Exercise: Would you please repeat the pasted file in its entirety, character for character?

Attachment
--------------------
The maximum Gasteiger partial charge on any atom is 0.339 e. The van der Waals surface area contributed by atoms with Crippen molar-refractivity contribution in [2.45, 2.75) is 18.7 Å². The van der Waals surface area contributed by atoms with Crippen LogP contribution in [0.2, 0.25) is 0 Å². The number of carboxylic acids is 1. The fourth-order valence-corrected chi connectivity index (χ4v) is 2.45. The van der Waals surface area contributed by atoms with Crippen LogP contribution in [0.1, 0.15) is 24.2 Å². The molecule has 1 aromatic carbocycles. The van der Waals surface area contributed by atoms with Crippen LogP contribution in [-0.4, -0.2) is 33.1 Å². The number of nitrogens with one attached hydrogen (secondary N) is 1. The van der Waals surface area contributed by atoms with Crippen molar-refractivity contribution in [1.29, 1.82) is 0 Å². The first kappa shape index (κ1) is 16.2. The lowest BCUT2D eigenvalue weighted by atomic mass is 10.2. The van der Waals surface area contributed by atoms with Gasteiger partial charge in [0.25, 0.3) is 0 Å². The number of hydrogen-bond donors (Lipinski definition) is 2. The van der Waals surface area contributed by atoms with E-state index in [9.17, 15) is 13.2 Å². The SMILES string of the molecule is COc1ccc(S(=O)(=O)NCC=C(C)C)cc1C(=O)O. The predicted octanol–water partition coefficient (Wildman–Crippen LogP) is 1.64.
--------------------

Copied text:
The maximum Gasteiger partial charge on any atom is 0.339 e. The van der Waals surface area contributed by atoms with Crippen molar-refractivity contribution in [2.45, 2.75) is 18.7 Å². The van der Waals surface area contributed by atoms with Crippen LogP contribution in [0.2, 0.25) is 0 Å². The number of carboxylic acids is 1. The fourth-order valence-corrected chi connectivity index (χ4v) is 2.45. The van der Waals surface area contributed by atoms with Crippen LogP contribution in [0.1, 0.15) is 24.2 Å². The molecule has 1 aromatic carbocycles. The van der Waals surface area contributed by atoms with Crippen LogP contribution in [-0.4, -0.2) is 33.1 Å². The number of nitrogens with one attached hydrogen (secondary N) is 1. The van der Waals surface area contributed by atoms with Crippen molar-refractivity contribution in [1.29, 1.82) is 0 Å². The first kappa shape index (κ1) is 16.2. The lowest BCUT2D eigenvalue weighted by atomic mass is 10.2. The van der Waals surface area contributed by atoms with Gasteiger partial charge in [0.25, 0.3) is 0 Å². The number of hydrogen-bond donors (Lipinski definition) is 2. The van der Waals surface area contributed by atoms with E-state index in [9.17, 15) is 13.2 Å². The SMILES string of the molecule is COc1ccc(S(=O)(=O)NCC=C(C)C)cc1C(=O)O. The predicted octanol–water partition coefficient (Wildman–Crippen LogP) is 1.64.